By Mike Zagata
Following the recent visit to upstate New York by the President, a local TV station carried an interview with someone who was there to protest the exploration for and production of fossil fuels. In their place he advocated for government subsidy of renewable forms of energy like solar and wind power. That’s a position that sounds good on the surface and one that, over time, most of us would support.
There are, however, some near-term issues that would need to be addressed. First of all is the fact the government has been supporting the development of “new” energy sources since at least as far back as the 1980s. At that time the US Synthetic Fuels Corporation supported attempts to find a way to extract the oil from oil shale in a manner that would enable it to be competitive with oil produced the traditional way, i.e. drilling exploratory wells into potentially oil rich rock formations. Even with the cost of the “dry holes” included, shale oil couldn’t compete on an economic basis even though we knew exactly where it was. Then in the early 1990s the US government got involved again – this time by providing incentives to drill for coal bed methane – methane trapped in association with coal formations. That too fizzled out in short order – and you and I, as tax payers, footed the bill. Now we want to do the same with “renewable” energy sources. In fact, we already are subsidizing them, e.g. $500 million for “Solindra “ that yielded no measurable benefits and tax credits of up to $7,500 per car for electric vehicles (an existing subsidy). The honest truth is that at this point in time “renewable” can’t compete with fossil fuels when held to a standard of being cost-effective. If we heated a school district with solar power right now it would cost about 15 times as much as it would to heat it with gas. That translates to either heating with gas or oil, or heating with solar and letting teachers go.
Will the day come when that will change – I hope so. Indeed, when it does and free market forces are allowed to operate, the price of oil and gas will drop and thus will be even more competitive. Life really isn’t as simple as some make it out to be. It doesn’t have to be either/or. It can be a combination of scrubbed coal, low sulfur oil, methane, wind, solar, hydrogen and things we haven’t yet thought about.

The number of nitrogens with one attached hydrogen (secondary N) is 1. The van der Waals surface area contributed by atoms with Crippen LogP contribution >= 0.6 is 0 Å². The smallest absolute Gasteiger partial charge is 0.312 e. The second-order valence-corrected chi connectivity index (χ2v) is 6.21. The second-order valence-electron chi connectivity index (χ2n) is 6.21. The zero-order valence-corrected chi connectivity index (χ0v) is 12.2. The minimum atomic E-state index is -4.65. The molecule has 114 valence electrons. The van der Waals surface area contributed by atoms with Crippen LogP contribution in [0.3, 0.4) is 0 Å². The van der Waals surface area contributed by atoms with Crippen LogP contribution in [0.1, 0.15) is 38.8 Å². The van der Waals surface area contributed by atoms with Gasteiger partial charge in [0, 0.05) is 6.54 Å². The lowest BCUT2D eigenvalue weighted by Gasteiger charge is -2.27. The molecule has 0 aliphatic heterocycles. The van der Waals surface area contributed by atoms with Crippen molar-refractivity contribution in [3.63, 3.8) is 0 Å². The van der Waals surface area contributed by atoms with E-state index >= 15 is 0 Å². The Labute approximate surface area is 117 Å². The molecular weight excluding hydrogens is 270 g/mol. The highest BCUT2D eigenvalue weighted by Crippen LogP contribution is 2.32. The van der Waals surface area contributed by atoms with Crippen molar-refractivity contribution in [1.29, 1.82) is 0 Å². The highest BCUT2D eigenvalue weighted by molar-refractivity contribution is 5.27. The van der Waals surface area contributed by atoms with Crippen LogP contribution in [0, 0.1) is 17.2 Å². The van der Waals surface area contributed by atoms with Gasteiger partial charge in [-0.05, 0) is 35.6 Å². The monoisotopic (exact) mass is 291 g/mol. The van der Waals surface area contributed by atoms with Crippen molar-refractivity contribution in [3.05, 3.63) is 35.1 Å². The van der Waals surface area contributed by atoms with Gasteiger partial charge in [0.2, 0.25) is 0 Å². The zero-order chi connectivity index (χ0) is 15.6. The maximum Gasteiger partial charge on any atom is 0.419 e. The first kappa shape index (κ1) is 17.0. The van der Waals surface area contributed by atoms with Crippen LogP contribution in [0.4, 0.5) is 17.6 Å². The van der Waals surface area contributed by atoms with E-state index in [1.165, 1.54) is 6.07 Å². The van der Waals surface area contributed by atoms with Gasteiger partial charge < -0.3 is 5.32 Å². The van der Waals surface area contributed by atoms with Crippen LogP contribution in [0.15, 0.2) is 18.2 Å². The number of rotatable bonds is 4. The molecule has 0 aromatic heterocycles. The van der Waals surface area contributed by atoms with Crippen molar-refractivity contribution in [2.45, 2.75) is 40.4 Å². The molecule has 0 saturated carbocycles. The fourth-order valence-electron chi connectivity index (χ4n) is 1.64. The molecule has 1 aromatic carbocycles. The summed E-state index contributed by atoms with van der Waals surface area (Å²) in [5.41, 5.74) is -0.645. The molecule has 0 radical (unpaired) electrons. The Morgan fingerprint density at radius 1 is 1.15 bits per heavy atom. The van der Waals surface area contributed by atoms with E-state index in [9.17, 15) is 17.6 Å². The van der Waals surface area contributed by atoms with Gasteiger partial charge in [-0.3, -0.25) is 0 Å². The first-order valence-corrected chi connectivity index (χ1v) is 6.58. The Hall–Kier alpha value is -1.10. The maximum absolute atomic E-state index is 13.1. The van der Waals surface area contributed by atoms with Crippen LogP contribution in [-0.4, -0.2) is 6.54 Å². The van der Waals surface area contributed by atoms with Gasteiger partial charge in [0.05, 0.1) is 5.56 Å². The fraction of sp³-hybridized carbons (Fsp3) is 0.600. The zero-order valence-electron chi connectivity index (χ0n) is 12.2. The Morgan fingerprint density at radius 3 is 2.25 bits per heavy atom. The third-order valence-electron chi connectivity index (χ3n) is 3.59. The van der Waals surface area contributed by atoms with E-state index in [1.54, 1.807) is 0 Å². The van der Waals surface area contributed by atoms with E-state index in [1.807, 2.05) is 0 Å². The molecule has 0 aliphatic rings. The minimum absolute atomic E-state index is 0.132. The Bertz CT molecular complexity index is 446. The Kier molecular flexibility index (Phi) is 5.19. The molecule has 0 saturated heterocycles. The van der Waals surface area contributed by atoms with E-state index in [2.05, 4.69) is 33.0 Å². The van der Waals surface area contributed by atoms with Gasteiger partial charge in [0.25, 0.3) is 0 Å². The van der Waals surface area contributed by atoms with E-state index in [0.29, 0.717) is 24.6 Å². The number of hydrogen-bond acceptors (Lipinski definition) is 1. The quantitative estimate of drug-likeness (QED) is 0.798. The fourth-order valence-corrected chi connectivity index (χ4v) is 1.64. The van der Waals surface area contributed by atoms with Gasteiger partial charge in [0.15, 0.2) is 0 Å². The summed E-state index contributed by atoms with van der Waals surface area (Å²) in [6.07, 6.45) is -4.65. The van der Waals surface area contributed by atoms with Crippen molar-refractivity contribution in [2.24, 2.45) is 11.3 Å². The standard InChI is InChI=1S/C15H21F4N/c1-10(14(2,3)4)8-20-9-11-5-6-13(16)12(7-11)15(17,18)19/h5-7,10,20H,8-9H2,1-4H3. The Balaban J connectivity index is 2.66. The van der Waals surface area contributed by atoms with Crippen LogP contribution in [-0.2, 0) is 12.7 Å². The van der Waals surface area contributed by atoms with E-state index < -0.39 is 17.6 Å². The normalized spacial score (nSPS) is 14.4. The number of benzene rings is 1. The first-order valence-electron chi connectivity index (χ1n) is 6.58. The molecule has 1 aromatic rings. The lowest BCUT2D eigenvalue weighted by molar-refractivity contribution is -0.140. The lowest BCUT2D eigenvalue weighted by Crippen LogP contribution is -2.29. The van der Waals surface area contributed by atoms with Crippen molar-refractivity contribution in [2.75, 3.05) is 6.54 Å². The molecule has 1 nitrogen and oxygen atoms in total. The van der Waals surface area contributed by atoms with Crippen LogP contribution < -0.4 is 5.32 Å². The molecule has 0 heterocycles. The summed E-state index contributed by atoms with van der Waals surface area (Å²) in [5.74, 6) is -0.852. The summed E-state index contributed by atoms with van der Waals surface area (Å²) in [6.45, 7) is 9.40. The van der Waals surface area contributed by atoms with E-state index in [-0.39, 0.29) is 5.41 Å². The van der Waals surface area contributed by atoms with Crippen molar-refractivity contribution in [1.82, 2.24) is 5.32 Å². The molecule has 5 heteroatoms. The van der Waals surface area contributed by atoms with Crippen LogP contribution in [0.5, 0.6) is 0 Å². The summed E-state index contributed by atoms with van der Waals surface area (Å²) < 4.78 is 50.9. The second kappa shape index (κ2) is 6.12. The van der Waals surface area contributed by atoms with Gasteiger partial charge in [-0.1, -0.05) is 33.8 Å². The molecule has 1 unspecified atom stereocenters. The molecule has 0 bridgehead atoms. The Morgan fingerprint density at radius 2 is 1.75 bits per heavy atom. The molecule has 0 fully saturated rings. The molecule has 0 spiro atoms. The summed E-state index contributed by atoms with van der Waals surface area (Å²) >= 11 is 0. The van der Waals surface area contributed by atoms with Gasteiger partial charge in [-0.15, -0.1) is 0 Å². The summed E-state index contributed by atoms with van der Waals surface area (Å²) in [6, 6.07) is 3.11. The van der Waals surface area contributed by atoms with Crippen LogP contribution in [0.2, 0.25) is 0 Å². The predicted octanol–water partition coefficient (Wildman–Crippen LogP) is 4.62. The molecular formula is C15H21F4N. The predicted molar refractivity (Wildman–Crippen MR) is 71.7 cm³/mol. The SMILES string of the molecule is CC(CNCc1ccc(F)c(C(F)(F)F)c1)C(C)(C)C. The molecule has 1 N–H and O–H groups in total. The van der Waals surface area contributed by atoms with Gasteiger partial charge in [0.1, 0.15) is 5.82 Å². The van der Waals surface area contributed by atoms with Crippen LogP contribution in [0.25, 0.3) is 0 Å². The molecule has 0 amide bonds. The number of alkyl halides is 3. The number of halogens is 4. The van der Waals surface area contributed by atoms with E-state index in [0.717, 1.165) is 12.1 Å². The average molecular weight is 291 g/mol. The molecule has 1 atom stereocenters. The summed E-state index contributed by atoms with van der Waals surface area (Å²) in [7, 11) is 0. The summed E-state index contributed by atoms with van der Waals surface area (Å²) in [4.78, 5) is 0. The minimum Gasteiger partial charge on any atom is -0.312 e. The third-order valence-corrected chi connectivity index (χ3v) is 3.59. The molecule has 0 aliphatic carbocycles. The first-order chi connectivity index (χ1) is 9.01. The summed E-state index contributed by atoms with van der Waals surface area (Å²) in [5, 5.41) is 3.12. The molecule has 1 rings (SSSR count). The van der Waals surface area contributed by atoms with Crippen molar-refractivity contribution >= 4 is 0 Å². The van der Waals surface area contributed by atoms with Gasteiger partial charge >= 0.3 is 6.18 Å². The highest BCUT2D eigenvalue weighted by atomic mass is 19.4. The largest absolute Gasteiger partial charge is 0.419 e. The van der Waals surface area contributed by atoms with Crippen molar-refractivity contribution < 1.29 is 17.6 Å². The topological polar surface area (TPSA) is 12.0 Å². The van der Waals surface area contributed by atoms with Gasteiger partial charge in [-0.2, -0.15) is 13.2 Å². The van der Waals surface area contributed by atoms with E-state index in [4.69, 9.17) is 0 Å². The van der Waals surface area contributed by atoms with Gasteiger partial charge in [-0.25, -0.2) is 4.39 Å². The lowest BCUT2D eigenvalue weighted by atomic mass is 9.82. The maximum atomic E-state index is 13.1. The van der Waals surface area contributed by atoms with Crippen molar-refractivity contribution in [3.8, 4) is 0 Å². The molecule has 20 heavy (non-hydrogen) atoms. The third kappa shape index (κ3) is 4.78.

It is important to note, however, that if we no longer drilled for and produced oil and gas our life styles would change. There are about two gallons of petroleum in every tire on our automobiles and it doesn’t matter if they are electric (thus plug into an outlet that receives power from coal-burning, oil burning or gas burning power plants at this time) or powered by diesel or gasoline. Each time we take a prescribed pill (seems to happen more as we age) we are acknowledging our dependence on natural gas – the feedstock used to manufacture many of our prescribed medicines as well as to manufacture steel. And, if that isn’t reason enough to acknowledge our dependence on fossil fuels, consider that plastic and much of the fiber used to make our clothing is petroleum based.
It’s time to have an honest dialog about our energy future and stop demanding that our position of “for” or “against” prevail and start focusing on the “how”. How can we further reduce emissions from burning fossil fuels in the near-term and how can we develop renewable energy sources that can compete with them in the market place. Our environmental and economic futures demand that we do.
MIKE ZAGATA is a former state Department of Environmental Conservation commissioner, Ruffed Grouse Society president and oil company executive.